I met our son at a sports bar yesterday to watch the first week of NFL football. Watching the game at home is quite a bit different than going to a sports bar. At the bar, there are fans rooting for many different teams, most adorned in their teams’ apparalel. The combination of passion for their team and the beer/wine/booze being consumed results in lots of shouting and screaming. The shouting and screaming ranges from incredibly happy tones (when their favorite team scores or makes a good play) to obscenity-laden proclamations when their team messes up a play or their opponent scores. I do not drink alcohol but I also find myself emotionally going from ecstatic “highs” (when my NY Giants do well) to incredible lows when they suck (which is usually the case over the past 10 years).
Off the football gridiron and to the weight control arena: There are many patients that come to our office for their follow-up appointments and display an incredible divergence of emotions based on what transpires on the scale. I have witnessed patients come off the scale with great jubilation and high fiving me when they lose a good amount of weight and conversely, I have had patients tear up and look despondent when the weight goes up.
We all must look at weight control as a long-term journey and as best as possible, even out our emotions during the journey. If we feel too “high” after a aggressive weight loss week, we may feel “entitled” to celebrate, take the foot off the pedal and go back to some old behaviors that derail our weight control. Conversely, if we feel too “low” after a weight gain week, this may cause us to feel frustrated, upset and go into the “I give up” mentality.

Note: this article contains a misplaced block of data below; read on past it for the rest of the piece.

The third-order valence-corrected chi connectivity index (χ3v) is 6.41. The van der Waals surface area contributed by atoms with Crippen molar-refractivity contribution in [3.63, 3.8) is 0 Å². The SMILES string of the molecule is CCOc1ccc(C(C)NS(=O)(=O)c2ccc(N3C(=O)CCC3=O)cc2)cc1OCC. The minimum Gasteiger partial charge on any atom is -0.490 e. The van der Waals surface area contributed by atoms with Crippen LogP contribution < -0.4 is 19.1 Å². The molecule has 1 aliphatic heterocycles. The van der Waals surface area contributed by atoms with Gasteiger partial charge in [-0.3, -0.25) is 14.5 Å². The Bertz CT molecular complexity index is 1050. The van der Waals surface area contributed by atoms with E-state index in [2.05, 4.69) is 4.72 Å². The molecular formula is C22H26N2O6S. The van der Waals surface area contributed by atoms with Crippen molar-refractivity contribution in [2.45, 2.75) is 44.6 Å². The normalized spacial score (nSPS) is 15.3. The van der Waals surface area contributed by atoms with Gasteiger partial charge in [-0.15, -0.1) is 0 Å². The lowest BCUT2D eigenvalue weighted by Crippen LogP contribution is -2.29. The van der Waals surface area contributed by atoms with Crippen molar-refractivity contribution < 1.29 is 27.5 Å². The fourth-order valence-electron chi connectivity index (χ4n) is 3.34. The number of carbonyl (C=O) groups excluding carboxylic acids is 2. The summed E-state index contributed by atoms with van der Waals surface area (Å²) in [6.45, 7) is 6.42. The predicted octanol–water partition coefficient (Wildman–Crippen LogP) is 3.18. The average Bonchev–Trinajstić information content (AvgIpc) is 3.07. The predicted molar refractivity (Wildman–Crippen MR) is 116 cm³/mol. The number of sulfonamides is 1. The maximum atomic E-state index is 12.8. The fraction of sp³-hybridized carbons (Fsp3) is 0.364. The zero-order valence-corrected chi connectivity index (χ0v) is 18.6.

Our emotions are an important contributing factor to the success (or failure) of our long-term weight control journey. After a successful weight loss week, build on the momentum and follow the same strategy that produced the loss. After a weight gain week, calmly “replay” the week in your mind to see what may have been done differently than during the weight loss weeks and enact the successful strategies.
And does anyone remember Samantha Sang? Here she is singing “Emotions” with the Bee Gees. Ah, the 1970’s…I miss them ( I had lots more hair on my head and could sleep through the night without having to get up to pee).